According to an alarming new report, at least two billion people are at risk from the heat, a risk that will progressively increase by 2100. To date, 60 million people around the world are already exposed to dangerous heat, with average temperatures of 29 degrees or more.
According to the researchers' calculations, the situation could accelerate if the global average temperature increases by 1.2 degrees from pre-industrial levels: for every 0.1 degrees of further increase, about 140 million people will be forced to live in precarious conditions due to excessive heat.
More than a fifth of humanity will be exposed to potentially dangerous heat by the end of the century: with a temperature increase of 2.7 degrees compared to pre-industrial levels, in fact, well two billion people will be forced to live outside the 'climate niche' in which the human species has thrived for millennia.
This is indicated by the study published in the journal Nature Sustainability by the international group of experts led by the University of Exeter in the United Kingdom and by the University of Nanjing in China.
Two million people at risk from heat by 2100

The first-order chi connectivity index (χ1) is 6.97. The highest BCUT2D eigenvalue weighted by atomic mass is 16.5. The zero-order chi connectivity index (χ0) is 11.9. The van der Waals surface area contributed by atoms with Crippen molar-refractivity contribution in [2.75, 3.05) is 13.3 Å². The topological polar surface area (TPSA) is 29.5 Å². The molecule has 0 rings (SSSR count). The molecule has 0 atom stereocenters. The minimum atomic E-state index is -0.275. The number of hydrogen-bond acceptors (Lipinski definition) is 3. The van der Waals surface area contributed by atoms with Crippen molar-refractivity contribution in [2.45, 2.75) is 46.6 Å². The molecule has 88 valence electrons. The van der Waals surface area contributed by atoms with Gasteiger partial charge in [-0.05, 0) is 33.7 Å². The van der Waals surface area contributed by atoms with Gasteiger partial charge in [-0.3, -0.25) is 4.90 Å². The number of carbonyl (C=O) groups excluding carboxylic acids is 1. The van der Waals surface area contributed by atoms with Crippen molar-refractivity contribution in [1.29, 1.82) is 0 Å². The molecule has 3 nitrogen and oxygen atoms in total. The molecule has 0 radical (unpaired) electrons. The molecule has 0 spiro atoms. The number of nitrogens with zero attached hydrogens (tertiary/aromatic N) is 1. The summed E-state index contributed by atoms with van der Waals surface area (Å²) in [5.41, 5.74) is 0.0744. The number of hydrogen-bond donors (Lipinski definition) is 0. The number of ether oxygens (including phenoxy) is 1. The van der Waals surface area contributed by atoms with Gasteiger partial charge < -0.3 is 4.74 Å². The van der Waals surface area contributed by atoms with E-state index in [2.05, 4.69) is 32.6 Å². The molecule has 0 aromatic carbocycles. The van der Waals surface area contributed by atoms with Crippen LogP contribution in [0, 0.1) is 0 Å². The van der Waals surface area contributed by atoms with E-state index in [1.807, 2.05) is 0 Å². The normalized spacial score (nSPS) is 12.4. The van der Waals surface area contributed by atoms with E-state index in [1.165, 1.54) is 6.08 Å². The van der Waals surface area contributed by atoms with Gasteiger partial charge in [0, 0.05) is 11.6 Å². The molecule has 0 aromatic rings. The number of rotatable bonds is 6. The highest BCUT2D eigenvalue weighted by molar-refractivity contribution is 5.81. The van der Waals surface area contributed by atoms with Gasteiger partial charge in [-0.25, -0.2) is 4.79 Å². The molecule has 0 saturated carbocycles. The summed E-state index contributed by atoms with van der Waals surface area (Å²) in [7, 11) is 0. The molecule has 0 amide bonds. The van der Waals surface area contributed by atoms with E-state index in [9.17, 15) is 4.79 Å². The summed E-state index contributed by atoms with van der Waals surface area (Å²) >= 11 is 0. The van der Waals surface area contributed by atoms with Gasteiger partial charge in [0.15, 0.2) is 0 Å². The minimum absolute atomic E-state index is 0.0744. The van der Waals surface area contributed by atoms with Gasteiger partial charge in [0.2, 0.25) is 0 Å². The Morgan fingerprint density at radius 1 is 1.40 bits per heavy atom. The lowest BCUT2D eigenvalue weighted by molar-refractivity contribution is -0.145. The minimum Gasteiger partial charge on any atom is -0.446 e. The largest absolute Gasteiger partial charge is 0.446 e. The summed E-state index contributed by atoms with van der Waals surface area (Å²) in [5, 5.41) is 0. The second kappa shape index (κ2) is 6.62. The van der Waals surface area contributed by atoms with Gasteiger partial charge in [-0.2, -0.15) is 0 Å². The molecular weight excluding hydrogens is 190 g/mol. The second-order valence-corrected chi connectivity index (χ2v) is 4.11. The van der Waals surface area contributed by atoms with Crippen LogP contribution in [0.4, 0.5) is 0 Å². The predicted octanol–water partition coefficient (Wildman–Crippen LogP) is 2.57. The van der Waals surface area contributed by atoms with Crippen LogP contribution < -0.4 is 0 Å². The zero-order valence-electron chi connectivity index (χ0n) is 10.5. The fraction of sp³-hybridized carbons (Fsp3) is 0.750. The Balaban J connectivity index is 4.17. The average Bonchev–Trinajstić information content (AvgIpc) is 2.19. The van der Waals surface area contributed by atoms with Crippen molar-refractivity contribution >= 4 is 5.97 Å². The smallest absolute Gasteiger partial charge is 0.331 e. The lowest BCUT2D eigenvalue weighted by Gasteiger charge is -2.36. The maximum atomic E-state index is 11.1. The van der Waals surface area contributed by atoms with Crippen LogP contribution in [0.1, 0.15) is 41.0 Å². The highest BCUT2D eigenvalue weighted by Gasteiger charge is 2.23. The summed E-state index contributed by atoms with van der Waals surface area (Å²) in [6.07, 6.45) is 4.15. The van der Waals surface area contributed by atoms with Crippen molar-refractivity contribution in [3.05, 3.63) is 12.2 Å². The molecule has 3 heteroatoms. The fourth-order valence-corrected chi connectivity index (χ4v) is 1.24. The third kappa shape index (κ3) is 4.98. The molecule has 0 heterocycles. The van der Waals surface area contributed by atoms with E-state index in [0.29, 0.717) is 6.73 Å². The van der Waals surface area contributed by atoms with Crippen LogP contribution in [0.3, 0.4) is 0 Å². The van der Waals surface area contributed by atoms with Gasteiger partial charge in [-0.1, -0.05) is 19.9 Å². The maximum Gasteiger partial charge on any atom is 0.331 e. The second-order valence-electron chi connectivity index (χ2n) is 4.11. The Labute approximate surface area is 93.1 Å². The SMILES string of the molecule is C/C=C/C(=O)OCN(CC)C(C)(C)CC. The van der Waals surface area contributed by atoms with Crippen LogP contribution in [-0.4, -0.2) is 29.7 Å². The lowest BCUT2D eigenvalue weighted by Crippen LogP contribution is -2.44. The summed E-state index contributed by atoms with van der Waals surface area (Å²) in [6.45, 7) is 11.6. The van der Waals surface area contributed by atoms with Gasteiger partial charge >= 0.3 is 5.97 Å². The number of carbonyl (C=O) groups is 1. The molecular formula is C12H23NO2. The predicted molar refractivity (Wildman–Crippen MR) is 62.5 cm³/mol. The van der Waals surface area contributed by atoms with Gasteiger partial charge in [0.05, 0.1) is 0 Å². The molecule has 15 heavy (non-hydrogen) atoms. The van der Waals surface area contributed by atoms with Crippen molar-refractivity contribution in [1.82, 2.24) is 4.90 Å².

Tim Lenton, director of the Global Systems Institute at the University of Exeter said: "The costs of global warming are often expressed in financial terms, but our study highlights the tremendous human cost of failing to address the climate emergency." Considering that the world population could reach 9.5 billion individuals by the end of the century, India would be the country with the highest number of people exposed, over 600 million, followed by Nigeria, over 300 million people.
In countries like Burkina Faso and Mali, nearly 100% of the land could become dangerously warm for people. The country with the largest extension of territory exposed to the threat of heat would be Brazil, while a dizzying increase in the areas affected would be recorded in Australia and India.
Conversely, if global warming could be contained within 1.5 degrees, only 5% of the world's population would remain exposed to the threat of heat, thus saving a sixth of humanity.